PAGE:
This web site will show you how to live lightly on the Earth by using solar energy. Our mission is to accelerate the transition to solar energy.
How to Use this Web Log
1. Browse through articles by clicking on "Older Posts" below each article in the center column. 2. Search through the Blog Archive at the lower right-hand column. 3. Read Editor's articles to the right. 4. Get Technical help in the lower left hand column. 5. Efficiency and low-waste strategies in the lower right column.
Friday, May 15, 2009
Solar Workshop Notes
Light On The Earth
The Solar Option
Can We Live Lightly on the Earth?
•Combustion of fuel and depletion of resources are the foundation of our economic prosperity and high standard of living.
•The Industrial Revolution - A cauldron of unintended chemistry and the decimation of the natural world.
•Can we have prosperity and a high standard of living some other way?
•Yes, if we want to, we have the technology to live in balance with the eco-system.
•The only question is:
Are we capable of changing our habits to preserve the natural world and to have enduring prosperity?
That is our Choice.
The Solar Option We have light on the earth. Let’s use it.
With up to a 40 year life, solar-electric panels are the most durable, low maintenance and reliable technology ever devised by man. And with no moving parts!!
How many products in your house have a 25 year warranty? Solar-electric panels do.
But, Isn’t it too expensive?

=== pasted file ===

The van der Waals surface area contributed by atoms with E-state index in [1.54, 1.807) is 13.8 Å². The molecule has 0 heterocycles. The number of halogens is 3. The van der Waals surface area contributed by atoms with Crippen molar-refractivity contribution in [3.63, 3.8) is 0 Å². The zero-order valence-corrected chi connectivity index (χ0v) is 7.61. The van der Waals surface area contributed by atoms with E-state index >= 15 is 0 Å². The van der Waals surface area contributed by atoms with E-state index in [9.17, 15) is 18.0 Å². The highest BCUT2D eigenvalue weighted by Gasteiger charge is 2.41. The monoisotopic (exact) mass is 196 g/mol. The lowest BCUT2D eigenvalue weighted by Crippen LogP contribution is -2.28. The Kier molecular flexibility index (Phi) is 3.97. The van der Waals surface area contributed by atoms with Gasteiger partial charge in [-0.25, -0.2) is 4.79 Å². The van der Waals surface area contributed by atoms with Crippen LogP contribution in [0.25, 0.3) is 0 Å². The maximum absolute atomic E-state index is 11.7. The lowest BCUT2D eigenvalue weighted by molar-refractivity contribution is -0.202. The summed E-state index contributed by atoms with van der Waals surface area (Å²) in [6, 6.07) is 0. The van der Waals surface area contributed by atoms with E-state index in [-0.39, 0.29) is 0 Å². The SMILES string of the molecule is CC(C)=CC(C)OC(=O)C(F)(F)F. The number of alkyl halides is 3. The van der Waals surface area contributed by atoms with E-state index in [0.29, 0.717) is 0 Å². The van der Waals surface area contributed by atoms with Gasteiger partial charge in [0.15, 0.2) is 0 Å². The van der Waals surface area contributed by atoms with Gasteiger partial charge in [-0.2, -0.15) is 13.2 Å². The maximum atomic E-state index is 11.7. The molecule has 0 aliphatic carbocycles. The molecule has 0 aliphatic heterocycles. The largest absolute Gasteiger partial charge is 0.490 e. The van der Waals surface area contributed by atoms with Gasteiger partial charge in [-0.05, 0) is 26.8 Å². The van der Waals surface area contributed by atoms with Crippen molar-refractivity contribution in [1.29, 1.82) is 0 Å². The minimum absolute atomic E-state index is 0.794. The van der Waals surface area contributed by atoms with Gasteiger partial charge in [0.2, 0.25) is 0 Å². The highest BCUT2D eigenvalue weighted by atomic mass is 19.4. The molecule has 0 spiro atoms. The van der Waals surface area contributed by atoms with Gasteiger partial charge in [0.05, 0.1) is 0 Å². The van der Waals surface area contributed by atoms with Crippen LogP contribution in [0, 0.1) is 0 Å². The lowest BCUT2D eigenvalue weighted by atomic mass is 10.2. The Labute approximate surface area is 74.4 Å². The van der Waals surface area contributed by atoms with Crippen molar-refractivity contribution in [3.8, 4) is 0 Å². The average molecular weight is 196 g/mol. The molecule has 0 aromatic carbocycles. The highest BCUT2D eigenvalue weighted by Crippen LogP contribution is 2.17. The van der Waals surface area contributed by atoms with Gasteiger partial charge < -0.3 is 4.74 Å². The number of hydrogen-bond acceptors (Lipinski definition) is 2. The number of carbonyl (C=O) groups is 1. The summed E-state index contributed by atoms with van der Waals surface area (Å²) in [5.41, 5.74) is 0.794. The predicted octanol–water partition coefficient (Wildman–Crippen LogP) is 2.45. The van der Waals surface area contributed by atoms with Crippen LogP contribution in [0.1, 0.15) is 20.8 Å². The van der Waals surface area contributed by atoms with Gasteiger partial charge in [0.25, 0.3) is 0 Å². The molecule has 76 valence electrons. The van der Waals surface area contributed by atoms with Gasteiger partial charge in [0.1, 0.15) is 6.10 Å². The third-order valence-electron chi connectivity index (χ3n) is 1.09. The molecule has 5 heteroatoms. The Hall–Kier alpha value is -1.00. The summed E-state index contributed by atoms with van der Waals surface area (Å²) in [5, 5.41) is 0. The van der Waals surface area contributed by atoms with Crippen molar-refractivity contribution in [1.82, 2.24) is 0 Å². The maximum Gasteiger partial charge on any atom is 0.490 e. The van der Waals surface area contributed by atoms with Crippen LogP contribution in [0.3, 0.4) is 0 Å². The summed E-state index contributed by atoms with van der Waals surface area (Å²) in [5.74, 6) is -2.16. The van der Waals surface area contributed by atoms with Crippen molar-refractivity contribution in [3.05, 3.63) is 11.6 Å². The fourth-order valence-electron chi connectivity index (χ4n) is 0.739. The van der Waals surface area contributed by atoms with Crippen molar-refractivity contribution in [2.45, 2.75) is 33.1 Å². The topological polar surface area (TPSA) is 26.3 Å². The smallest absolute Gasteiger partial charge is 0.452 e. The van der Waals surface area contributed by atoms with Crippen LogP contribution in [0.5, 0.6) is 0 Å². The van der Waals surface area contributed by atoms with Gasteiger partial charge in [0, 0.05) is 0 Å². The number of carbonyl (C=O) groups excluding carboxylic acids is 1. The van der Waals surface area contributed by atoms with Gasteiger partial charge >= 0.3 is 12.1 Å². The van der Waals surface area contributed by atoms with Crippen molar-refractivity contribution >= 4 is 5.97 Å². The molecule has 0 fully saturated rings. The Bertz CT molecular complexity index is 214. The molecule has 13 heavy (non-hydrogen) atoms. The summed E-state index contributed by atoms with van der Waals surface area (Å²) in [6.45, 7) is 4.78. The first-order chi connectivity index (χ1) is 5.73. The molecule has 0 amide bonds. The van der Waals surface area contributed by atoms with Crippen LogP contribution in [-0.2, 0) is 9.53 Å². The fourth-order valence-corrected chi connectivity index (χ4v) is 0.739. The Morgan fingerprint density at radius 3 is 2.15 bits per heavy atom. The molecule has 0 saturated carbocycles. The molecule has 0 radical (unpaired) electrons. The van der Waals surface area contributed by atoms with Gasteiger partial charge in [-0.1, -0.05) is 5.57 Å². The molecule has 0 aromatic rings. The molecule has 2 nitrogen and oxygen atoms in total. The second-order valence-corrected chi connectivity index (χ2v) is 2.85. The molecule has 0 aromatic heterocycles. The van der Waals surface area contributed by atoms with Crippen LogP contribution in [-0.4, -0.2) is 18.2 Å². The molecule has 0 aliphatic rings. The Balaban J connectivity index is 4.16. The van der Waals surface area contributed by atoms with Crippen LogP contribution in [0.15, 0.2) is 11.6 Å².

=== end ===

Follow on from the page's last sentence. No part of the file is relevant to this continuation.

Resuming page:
•Not if we design the systems wisely!
•The system I live on cost less than the price of a three year old, used economy car.
•Yet I have all of the modern amenities.
•I expect the system to last up to 40 years.
•I expect far greater reliability than the power grid.
•Energy security is a side benefit.
What are the three pillars of a practical solar energy system?
•Solar energy technology
Why Efficient Equipment?
•Constant efficiency improvements in energy-using equipment allows us to get the desired result with ever smaller energy use.
•Appliances, lighting fixtures, tools and systems can use a large or small amount of energy to perform the same function. Of course less is better!
•Added bonus: as a rule, the less energy an appliance uses, the longer it will last.
•The less energy you need the smaller and less expensive your solar energy system will be.
Low Waste Strategies
•Our waste of energy must come to an end.
•We may be wasting as much as 50% of the energy we use.
•Leaving energy appliances running when they are not being used cannot be tolerated. This means participation by every person in the household and the use of switches and timers to prevent waste of energy.
•A change in habits is a small price to assure the health of the natural world!!!
Reduce energy use through Efficiency
Products are labeled with their energy use
•Specified in watts
•Specified in watts/unit time
•Specified in voltage and amps which can be multiplied to approximate watts
•Can be directly measured during use with a Kill-a-watt meter
Calculating energy efficiency
•If you start with a given amount of energy, efficiency describes what percentage of the energy actually performs the desired function and what part is wasted.
•If an appliance is 80% efficient that means that 20% is wasted.
•In a calculation you can multiply by .80 in order to get 80%.
•For instance, a refrigerator of 20 cubic feet that requires 1000 watt/hours per day is more efficient than a 20 cubic foot modelthat requires 2000 watt/hours per day.
•The first model requires:
1000wHr / 20 cf =50 wHr/cf/day
The second model requires:
2000wHr / 20 cf =100 wHr/cf/day
What is a solar energy system?
•Electrical generation using solid-state (no moving parts) photovoltaics with solid-state electronic conditioning devices and electrical energy storage
•Thermal Solar (heating) devices to heat water and air, to dry clothes and foods, as well as cooling by evaporation.
•Solar technology can reduce the use of polluting forms of energy use by 80-95%.
How to reduce energy requirements
•1. Efficient equipment
•2. Reduce waste by use of switches, timers and a frugal energy ethic.